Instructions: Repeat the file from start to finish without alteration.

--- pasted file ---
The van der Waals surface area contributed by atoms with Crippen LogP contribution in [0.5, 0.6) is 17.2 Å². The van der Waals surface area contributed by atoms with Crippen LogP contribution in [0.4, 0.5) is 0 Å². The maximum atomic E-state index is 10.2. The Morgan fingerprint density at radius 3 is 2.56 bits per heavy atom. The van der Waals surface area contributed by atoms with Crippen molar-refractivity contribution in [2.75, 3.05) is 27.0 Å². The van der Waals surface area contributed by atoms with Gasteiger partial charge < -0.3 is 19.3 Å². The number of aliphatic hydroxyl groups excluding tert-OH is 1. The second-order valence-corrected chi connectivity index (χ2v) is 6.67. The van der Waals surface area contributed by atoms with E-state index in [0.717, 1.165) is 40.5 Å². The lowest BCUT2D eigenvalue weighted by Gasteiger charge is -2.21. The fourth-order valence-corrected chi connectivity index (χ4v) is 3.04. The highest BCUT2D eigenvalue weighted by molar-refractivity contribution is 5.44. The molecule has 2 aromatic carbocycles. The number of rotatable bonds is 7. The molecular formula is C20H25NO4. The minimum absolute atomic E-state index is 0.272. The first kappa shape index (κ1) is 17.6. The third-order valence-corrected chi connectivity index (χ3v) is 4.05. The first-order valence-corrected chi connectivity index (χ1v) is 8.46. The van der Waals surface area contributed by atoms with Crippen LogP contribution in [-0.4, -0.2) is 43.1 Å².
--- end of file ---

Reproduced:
The van der Waals surface area contributed by atoms with Crippen LogP contribution in [0.5, 0.6) is 17.2 Å². The van der Waals surface area contributed by atoms with Crippen LogP contribution in [0.4, 0.5) is 0 Å². The maximum atomic E-state index is 10.2. The Morgan fingerprint density at radius 3 is 2.56 bits per heavy atom. The van der Waals surface area contributed by atoms with Crippen molar-refractivity contribution in [2.75, 3.05) is 27.0 Å². The van der Waals surface area contributed by atoms with Gasteiger partial charge < -0.3 is 19.3 Å². The number of aliphatic hydroxyl groups excluding tert-OH is 1. The second-order valence-corrected chi connectivity index (χ2v) is 6.67. The van der Waals surface area contributed by atoms with E-state index in [0.717, 1.165) is 40.5 Å². The lowest BCUT2D eigenvalue weighted by Gasteiger charge is -2.21. The fourth-order valence-corrected chi connectivity index (χ4v) is 3.04. The highest BCUT2D eigenvalue weighted by molar-refractivity contribution is 5.44. The molecule has 2 aromatic carbocycles. The number of rotatable bonds is 7. The molecular formula is C20H25NO4. The minimum absolute atomic E-state index is 0.272. The first kappa shape index (κ1) is 17.6. The third-order valence-corrected chi connectivity index (χ3v) is 4.05. The first-order valence-corrected chi connectivity index (χ1v) is 8.46. The van der Waals surface area contributed by atoms with Crippen LogP contribution in [-0.4, -0.2) is 43.1 Å².